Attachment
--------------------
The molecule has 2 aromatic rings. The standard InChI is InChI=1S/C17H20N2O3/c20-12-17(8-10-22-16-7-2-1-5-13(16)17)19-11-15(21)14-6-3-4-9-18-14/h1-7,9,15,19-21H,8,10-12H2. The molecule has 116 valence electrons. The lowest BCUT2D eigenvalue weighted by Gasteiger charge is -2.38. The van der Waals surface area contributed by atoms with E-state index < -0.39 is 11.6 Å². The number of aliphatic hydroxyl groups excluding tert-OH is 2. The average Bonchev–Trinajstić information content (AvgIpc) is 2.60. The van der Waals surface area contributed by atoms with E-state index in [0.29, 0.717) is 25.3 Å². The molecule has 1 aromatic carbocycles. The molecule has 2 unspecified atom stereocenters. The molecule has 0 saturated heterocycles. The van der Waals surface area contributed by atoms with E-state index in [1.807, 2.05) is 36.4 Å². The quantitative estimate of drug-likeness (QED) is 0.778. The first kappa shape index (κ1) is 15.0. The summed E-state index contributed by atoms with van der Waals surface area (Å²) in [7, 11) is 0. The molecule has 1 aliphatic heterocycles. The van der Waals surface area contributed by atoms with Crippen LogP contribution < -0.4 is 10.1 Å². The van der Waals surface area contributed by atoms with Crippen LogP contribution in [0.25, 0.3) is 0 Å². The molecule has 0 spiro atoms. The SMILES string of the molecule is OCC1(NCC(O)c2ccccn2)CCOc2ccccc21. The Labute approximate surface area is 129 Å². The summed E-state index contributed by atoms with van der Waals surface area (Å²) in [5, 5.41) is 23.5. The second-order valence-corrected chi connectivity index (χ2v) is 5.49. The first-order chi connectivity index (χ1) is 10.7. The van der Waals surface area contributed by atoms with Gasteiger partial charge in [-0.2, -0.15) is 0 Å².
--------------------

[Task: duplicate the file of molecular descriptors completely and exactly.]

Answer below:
The molecule has 2 aromatic rings. The standard InChI is InChI=1S/C17H20N2O3/c20-12-17(8-10-22-16-7-2-1-5-13(16)17)19-11-15(21)14-6-3-4-9-18-14/h1-7,9,15,19-21H,8,10-12H2. The molecule has 116 valence electrons. The lowest BCUT2D eigenvalue weighted by Gasteiger charge is -2.38. The van der Waals surface area contributed by atoms with E-state index < -0.39 is 11.6 Å². The number of aliphatic hydroxyl groups excluding tert-OH is 2. The average Bonchev–Trinajstić information content (AvgIpc) is 2.60. The van der Waals surface area contributed by atoms with E-state index in [0.29, 0.717) is 25.3 Å². The molecule has 1 aromatic carbocycles. The molecule has 2 unspecified atom stereocenters. The molecule has 0 saturated heterocycles. The van der Waals surface area contributed by atoms with E-state index in [1.807, 2.05) is 36.4 Å². The quantitative estimate of drug-likeness (QED) is 0.778. The first kappa shape index (κ1) is 15.0. The summed E-state index contributed by atoms with van der Waals surface area (Å²) in [7, 11) is 0. The molecule has 1 aliphatic heterocycles. The van der Waals surface area contributed by atoms with Crippen LogP contribution < -0.4 is 10.1 Å². The van der Waals surface area contributed by atoms with Crippen LogP contribution in [0.25, 0.3) is 0 Å². The molecule has 0 spiro atoms. The SMILES string of the molecule is OCC1(NCC(O)c2ccccn2)CCOc2ccccc21. The Labute approximate surface area is 129 Å². The summed E-state index contributed by atoms with van der Waals surface area (Å²) in [5, 5.41) is 23.5. The second-order valence-corrected chi connectivity index (χ2v) is 5.49. The first-order chi connectivity index (χ1) is 10.7. The van der Waals surface area contributed by atoms with Gasteiger partial charge in [-0.2, -0.15) is 0 Å².